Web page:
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Rugby | Springboks

Heyneke hatches breakdown plan

Springbok coach Heyneke Meyer doesn’t like talking big, and prefers the conversation to be carried out on the field, so perhaps it can be taken as a warning to the rest of the world and a positive sign for South African supporters that he made an exception to his usual rule on Monday.

Speaking at the conclusion of an onfield session at Westerford School during the second day of the national training camp in Cape Town, Meyer’s words matched a poise and confidence that was light years different from the nervous and fidgety coach we were presented with at the corresponding stage of 2012.

Meyer is into his second year with the Boks, and you just need to look at him rather than wait for him to tell you that he is more relaxed now than 12 months ago, when he came into the job as the Super Rugby season started and had to negotiate both himself and his assistant coaches out of contracts with the Bulls ahead of a tough series against England for which there was scant opportunity to prepare.

“I prefer the talking to be done on the field but I don’t think I’ve ever been as well prepared before a season as the management team is now,” said Meyer.

“This is the best ever prepared I have been for a team. I’ve done a lot of homework, I’ve done a lot of travelling, as have the assistant coaches, and we have learned a lot. This time last year the assistant coaches were still involved in Super Rugby and weren’t available to work with me, but this time we have done a lot of planning together and it’s made a huge difference.

“Now we’ve just got to put it across to the players. I feel already that the various coaches and players are sharing information better than they were before. There’s a lot to go through before our first test of the year against Italy, and it will be a case of putting everything into scoring a good win there and then feeding off that momentum.”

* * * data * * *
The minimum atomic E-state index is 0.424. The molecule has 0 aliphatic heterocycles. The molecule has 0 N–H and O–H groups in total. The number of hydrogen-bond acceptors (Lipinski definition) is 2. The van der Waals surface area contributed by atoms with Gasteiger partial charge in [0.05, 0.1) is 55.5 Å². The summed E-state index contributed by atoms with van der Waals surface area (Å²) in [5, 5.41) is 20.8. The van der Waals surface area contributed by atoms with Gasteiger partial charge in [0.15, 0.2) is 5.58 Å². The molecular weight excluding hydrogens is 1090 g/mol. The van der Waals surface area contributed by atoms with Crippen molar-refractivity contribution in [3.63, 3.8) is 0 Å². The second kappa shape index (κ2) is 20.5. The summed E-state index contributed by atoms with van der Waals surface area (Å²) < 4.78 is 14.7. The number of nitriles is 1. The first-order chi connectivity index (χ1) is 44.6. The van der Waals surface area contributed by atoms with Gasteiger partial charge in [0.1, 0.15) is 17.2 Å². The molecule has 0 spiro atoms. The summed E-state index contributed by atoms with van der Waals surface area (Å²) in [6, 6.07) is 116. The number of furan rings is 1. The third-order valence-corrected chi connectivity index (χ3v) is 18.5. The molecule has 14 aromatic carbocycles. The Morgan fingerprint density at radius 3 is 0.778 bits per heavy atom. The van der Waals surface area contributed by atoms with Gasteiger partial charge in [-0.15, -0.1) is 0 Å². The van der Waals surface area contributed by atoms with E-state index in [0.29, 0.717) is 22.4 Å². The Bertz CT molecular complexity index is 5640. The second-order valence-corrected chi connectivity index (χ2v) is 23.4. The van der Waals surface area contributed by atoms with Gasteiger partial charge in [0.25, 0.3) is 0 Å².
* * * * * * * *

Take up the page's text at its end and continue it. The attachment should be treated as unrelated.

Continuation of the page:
Meyer said that he was still looking at players outside the group that was called up for the three-day camp, but that he would be working with the initial group until the opening test of the year and then bringing in other players after that.

“Selecting a squad is always difficult. Last year when Western Province won the Currie Cup there was a big call for players from WP to be selected, and at the time the Cheetahs had ended in a position where they had to play promotion-relegation, so there wasn’t much expectation from them. Now they are doing well in Super Rugby, so suddenly the situation has changed and now the Cheetahs have expectations.

“But you can’t change much in a week or two and we don’t really have that much time together, so we have to make continuity important in selection and pick a core group. The players ended last season well on the end-of-year tour so we will be looking to build from what we did then. Any new players that can be added to the mix will be brought in for the second game.”

Meyer says his quest to take the Springboks to a point where they will consistently be the best in the world, as opposed to just winning a World Cup, which he says is always 50/50, has prompted him to do a lot of thinking.

He has identified five key areas which he intends to put a massive focus on, and the one that he is starting with, and which he has sold to the board of Saru as a necessity, is a concentration on improving the South African play at the breakdowns.

“If you want to be the best in the world, you have to be the best in a couple of key areas, and at the moment I don’t think we are the best in any of them,” said Meyer.

“In particular I think there is a huge fall-down in the breakdowns in South Africa. We used to be among the best there but we are not any more. I think defence is improving across all the franchises, and I have been impressed how the Cheetahs have got that right this year. But our attack needs work, particularly our backline attack.

“In order for that to come right though, you need your breakdown play sorted. You can’t attack with your backs if you are not getting quick ball, and that is what we need to do. If we get our play at the breakdown sorted, then our attack will improve.

“So I’ve made a breakdown presentation to the (Saru) board on a plan that I have to get it right, and they have accepted it. I may use a few consultants, but I am confident that we will get the breakdown right as the first step to playing the type of rugby we want to play and people want to see us play.”


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